Big Data is one of the buzzwords in shipping. Seattle-based ioCurrents aims to help ship owners and managers optimise vessel performance by providing artificial intelligence (AI) and machine learning (ML).[ds_preview]
Started in 2015 the company spent the first two years developing its platform Marine Insights. Co-founder Cosmo King talked to HANSA about chances and challenges of Big Data in shipping as well as ioCurrents’ approach.
For King, Big Data is just the collection of massive quantities of typically isolated and sometimes insignificant information. In this sense, AI & ML are simply the technologies that can make sense of these massive data sets, contextualize and synthesis the data into actionable insights: »For instance, we are deploying ML and AI to look at big data coming off ship operators’ vessels and understanding the baseline behaviour of a vessel.«
AI learns what good looks like, normal looks like, and can develop ML models to predict when a failure is imminent, providing lead time to prevent downtime. »We also use this same technique to understand, based on a vessel‘s normal behaviours, the optimal fuel consumption for any portion of a voyage, to help reduce consumption and emissions while maintaining a scheduled arrival time, or even improving it«, he says.
There is a world where an operator should be able to utilize multiple solutions at one time, from one place.
Regarding the question of whether there is a greater need for technological modernisation ashore or on board, he emphasises: »Both; and more specifically the communication and collaboration between the vessel and the shore side organization.« At ioCurrents, people think that until recently, operations, engineering and compliance have been in the dark until arrival, with infrequent communications along the way. However, that has all changed: Now the vessel itself can produce its own reports with the tools.
For that King and his colleagues start with remote condition based monitoring and proactive alarms so vessels themselves can automatically communicate with appropriate stakeholders about critical happenings. Also access to the »InsightHub« is provided, which has a litany of self-reporting mechanisms that organizations can enable, allowing stakeholders to select only the things that will make an impact on their business. Then AI & ML based solutions around predicting failures and proactively improving voyage costs are introduced.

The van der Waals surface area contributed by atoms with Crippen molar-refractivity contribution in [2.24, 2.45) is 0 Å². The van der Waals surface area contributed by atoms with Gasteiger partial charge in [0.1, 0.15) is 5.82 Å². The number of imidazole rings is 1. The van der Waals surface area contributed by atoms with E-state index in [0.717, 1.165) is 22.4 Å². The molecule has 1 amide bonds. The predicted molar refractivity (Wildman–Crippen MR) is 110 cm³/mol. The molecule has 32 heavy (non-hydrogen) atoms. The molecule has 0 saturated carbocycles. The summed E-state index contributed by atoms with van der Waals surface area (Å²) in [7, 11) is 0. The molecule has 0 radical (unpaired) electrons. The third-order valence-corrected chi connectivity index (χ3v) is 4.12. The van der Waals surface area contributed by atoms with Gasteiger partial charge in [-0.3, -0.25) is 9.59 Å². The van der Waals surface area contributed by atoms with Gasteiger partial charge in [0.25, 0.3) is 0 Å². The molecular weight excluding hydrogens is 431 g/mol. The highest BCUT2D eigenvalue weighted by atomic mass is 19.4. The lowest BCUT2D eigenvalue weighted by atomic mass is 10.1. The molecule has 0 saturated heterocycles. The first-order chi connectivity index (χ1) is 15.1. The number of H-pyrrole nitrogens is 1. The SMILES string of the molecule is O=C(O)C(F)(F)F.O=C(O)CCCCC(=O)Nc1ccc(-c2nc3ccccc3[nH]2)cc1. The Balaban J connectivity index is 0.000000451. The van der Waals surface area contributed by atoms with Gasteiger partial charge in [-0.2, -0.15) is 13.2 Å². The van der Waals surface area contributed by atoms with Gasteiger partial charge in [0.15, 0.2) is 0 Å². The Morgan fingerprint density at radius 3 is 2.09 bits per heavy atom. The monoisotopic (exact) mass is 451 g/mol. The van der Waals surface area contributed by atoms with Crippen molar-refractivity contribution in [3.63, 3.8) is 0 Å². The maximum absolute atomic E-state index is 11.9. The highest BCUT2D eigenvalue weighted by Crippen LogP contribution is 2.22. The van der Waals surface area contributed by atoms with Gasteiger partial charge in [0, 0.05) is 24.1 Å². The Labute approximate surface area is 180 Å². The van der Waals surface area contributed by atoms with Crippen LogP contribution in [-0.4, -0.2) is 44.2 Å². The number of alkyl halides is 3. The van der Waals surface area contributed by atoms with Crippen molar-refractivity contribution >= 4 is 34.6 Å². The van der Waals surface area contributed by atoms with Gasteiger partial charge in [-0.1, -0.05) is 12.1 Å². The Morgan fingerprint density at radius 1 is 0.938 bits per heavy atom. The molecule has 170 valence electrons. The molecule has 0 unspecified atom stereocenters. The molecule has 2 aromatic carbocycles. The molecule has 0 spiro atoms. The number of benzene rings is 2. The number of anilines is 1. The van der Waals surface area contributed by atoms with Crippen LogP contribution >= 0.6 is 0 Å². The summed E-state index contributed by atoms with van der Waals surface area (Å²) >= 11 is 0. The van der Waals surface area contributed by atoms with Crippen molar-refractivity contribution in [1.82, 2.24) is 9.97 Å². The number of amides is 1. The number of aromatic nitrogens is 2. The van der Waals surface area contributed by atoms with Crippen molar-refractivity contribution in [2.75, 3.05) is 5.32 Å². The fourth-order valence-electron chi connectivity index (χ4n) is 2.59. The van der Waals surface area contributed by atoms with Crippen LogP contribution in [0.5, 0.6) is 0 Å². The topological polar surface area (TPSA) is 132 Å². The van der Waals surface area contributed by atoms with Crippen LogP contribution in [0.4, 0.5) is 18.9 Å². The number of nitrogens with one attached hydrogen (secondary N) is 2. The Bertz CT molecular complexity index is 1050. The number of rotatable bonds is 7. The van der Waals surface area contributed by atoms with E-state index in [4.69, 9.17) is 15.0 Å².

Apart from that, King sees potential for development on the side of the technology providers, too in order to get digital potentials better exploited: »There are multiple solutions available. Most are around a deep niche solution that are very specific. There is a world where an operator should be able to utilize multiple solutions at one time, from one place.« According to the Chief Innovation Officer, ioCurrents is already working to partner with multiple solutions to make this a reality.
Key factors of the company’s portfolio are amongst others »improving maintenance« and »predict failures«. In this context, it could be interesting for ship owners and managers to directly connect with suppliers and shipyards, in order to make the processes for spare parts logistics, maintenance work, etc. more efficient. »The more you can automate, the better«, King says. »ioCurrents is not an ERP or inventory / procurement software, but those exist and we can and do integrate with them.« For him, it is through collaboration of technology specialists and integrations »that we are going to make bigger impacts sooner, rather than waiting for one provider to do everything poorly.« (MM)